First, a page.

Perhaps the most egregious fact Theohari ignores is that 55.7 million abortions occur around the world every year, dwarfing the deaths caused by pollution. Moreover, a study released in October found that almost half of these abortions “were performed in an unsafe manner, putting women at risk for serious complications,” as reported by CNN. In the U.S., an estimated 926,200 abortions occurred in 2014, the most recent year of available data. Abortions hence far exceed any other cause of death in the country (with heart disease, the next highest cause of death, claiming 614,348 victims).
Of course, Theohari had denounced pro-life advocates as “extremists” moments earlier. Barber engaged in some similar name-calling against conservatives over the summer. He branded the Religious Right as “heretics” for allegedly opposing abortion and other progressive policies, while allegedly supporting a platform that “abort individuals’ hopes and dreams.” But it hardly seems like a “complete life ethic” to characterize opponents of the largest form of global and national death in this way.
Following the press conference, clergy conducted an act of civil disobedience by entering the Capitol Building uninvited to pray in a kind of demonstration. They also attempted to deliver a letter to Senate Majority Leader Mitch McConnell protesting the GOP-sponsored tax bill. The Poor People’s Campaign plans to coordinate similar acts of civil disobedience in state capitals across the country.
In this case, Capitol Police ordered them to leave. Union Theological Seminary (UTS), which sponsors the Kairos Center, expressed moral outrage at the “ultimatum” from police to “leave the Capitol or be arrested.” Benjamin Perry, Assistant Director of Communications and Marketing at UTS, wrote:
Powerful forces do not want to confront these issues. Despite this framing, however, it’s still surreal to witness clergy expelled from the seat of our democracy for praying we might address rampant poverty, while leaders inside plan the single largest upward redistribution of wealth in our nation’s history.
Institute on Religion and Democracy (IRD) President Mark Tooley responded in a tweet: “These ‘prayers’ were planned acts of civil disobedience intended to provoke arrest as photo op for political advocacy. Are such ‘prayers’ really prayer? Or posturing?”
These “prayers” were planned acts of civil disobedience intended to provoke arrest as photo op for political advocacy. Are such “prayers” really prayer? Or posturing? https://t.co/5ZvqpJWS2F
— Mark Tooley (@markdtooley) December 11, 2017
Sadly, this type of rhetoric surrounding the Poor People’s Campaign undermines their message. Their use of political posturing, selective use of data, and divisive rhetoric to rally their progressive base leaves little room for unifying with religious conservatives to combat poverty in the U.S.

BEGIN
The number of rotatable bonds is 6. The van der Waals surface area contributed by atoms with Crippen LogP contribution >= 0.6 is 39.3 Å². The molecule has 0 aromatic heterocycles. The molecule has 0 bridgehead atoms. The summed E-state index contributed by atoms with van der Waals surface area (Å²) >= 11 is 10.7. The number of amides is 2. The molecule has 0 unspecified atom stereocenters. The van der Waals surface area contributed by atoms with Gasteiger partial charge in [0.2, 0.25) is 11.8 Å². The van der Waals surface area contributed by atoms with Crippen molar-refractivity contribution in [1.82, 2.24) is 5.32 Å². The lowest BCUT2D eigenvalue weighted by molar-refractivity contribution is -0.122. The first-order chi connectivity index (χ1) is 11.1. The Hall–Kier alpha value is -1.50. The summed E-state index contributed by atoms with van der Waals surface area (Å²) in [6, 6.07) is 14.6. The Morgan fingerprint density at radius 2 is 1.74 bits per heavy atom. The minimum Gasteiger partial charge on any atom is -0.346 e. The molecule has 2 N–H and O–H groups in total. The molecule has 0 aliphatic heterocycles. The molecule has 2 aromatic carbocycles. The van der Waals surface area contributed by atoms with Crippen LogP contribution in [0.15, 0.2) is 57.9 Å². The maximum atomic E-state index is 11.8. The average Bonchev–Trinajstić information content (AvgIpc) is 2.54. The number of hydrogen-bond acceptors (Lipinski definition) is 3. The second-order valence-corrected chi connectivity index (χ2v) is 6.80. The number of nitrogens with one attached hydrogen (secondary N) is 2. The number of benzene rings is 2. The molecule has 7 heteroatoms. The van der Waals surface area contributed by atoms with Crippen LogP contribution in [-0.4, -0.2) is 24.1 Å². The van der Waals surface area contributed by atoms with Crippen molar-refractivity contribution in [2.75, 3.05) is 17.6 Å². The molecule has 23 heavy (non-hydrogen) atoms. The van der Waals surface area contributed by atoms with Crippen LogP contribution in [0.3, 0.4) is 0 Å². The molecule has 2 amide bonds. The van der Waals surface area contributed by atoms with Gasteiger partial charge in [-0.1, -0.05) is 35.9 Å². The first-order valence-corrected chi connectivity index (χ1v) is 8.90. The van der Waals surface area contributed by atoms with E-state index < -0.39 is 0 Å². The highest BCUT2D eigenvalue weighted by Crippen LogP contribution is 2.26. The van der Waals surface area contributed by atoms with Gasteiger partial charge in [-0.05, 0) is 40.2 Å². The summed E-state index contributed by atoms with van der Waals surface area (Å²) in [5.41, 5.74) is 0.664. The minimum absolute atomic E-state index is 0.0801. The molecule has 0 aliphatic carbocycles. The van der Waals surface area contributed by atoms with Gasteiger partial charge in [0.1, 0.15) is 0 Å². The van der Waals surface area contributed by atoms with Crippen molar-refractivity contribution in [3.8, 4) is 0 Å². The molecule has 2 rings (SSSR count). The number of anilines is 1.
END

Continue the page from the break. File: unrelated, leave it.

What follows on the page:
Many religious conservatives care about poverty. Religious conservatives rank among the most privately generous individuals in the country. New York Times columnist Nicholas Kristof once observed:
Liberals show tremendous compassion in pushing for generous government spending to help the neediest people at home and abroad. Yet when it comes to individual contributions to charitable causes, liberals are cheapskates.
So progressives, like those leading the Poor People’s Campaign, should be careful of imputing nefarious motives to their opponents. Just because conservatives tend to favor personal charity along with programs coordinated at the state and local level rather than the federal government fails to prove they lack compassion.
Often, conservatives support a relatively small federal government focused on providing unique services like providing for the common defense that private citizens, churches, charities and charities simply cannot. They tend to view welfare and charity as the realm of more localized governments, private organizations, and individuals.
Although progressives may disagree with this philosophy, this vision for government (generally associated with the Religious Right) is indeed a coherent one. In contrast, when the Poor People’s Campaign seemingly dismisses fundamental government functions like protecting property rights and regulating abortion as extremism, this belies liberals’ criticism of conservatives as failing to support a “consistent life ethic.” Indeed, these types of fundamental tasks remain essential for the government’s core duty to protect the life and liberty of its citizens.
The Poor People’s Campaign will likely continue employing divisive language in the coming months. But sooner or later its organizers and supporters should pause to reflect whether they really support a consistent life ethic and whether their opponents are really the extreme ones.Google+